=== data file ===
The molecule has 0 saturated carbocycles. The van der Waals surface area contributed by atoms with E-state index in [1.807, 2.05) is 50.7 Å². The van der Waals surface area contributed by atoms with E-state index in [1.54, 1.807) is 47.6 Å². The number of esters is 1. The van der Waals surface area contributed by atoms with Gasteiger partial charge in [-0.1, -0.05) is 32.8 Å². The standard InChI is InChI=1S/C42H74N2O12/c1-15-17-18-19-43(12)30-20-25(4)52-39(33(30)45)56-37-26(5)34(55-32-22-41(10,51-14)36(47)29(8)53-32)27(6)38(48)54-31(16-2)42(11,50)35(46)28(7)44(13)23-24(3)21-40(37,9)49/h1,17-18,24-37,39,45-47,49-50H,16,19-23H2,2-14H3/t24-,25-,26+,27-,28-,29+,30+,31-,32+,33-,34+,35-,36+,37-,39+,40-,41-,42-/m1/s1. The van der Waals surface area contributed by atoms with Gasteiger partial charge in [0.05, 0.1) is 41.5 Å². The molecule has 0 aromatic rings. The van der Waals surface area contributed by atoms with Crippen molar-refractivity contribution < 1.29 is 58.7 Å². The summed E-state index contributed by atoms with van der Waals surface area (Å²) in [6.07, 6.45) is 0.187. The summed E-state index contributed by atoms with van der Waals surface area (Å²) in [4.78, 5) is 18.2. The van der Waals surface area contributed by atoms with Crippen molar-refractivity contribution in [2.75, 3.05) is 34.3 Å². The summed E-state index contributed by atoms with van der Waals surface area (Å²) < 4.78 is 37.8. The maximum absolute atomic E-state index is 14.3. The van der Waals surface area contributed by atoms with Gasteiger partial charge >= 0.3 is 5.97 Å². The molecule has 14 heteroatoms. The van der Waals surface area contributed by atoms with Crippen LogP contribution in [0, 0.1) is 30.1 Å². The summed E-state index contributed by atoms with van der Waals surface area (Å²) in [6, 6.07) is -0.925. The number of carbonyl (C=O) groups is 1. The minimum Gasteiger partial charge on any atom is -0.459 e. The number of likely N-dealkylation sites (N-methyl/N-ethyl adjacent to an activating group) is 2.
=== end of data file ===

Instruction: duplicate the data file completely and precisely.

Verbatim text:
The molecule has 0 saturated carbocycles. The van der Waals surface area contributed by atoms with E-state index in [1.807, 2.05) is 50.7 Å². The van der Waals surface area contributed by atoms with E-state index in [1.54, 1.807) is 47.6 Å². The number of esters is 1. The van der Waals surface area contributed by atoms with Gasteiger partial charge in [-0.1, -0.05) is 32.8 Å². The standard InChI is InChI=1S/C42H74N2O12/c1-15-17-18-19-43(12)30-20-25(4)52-39(33(30)45)56-37-26(5)34(55-32-22-41(10,51-14)36(47)29(8)53-32)27(6)38(48)54-31(16-2)42(11,50)35(46)28(7)44(13)23-24(3)21-40(37,9)49/h1,17-18,24-37,39,45-47,49-50H,16,19-23H2,2-14H3/t24-,25-,26+,27-,28-,29+,30+,31-,32+,33-,34+,35-,36+,37-,39+,40-,41-,42-/m1/s1. The van der Waals surface area contributed by atoms with Gasteiger partial charge in [0.05, 0.1) is 41.5 Å². The molecule has 0 aromatic rings. The van der Waals surface area contributed by atoms with Crippen molar-refractivity contribution < 1.29 is 58.7 Å². The summed E-state index contributed by atoms with van der Waals surface area (Å²) in [6.07, 6.45) is 0.187. The summed E-state index contributed by atoms with van der Waals surface area (Å²) in [4.78, 5) is 18.2. The van der Waals surface area contributed by atoms with Crippen molar-refractivity contribution in [2.75, 3.05) is 34.3 Å². The summed E-state index contributed by atoms with van der Waals surface area (Å²) < 4.78 is 37.8. The maximum absolute atomic E-state index is 14.3. The van der Waals surface area contributed by atoms with Gasteiger partial charge >= 0.3 is 5.97 Å². The molecule has 14 heteroatoms. The van der Waals surface area contributed by atoms with Crippen LogP contribution in [0, 0.1) is 30.1 Å². The summed E-state index contributed by atoms with van der Waals surface area (Å²) in [6, 6.07) is -0.925. The number of carbonyl (C=O) groups is 1. The minimum Gasteiger partial charge on any atom is -0.459 e. The number of likely N-dealkylation sites (N-methyl/N-ethyl adjacent to an activating group) is 2.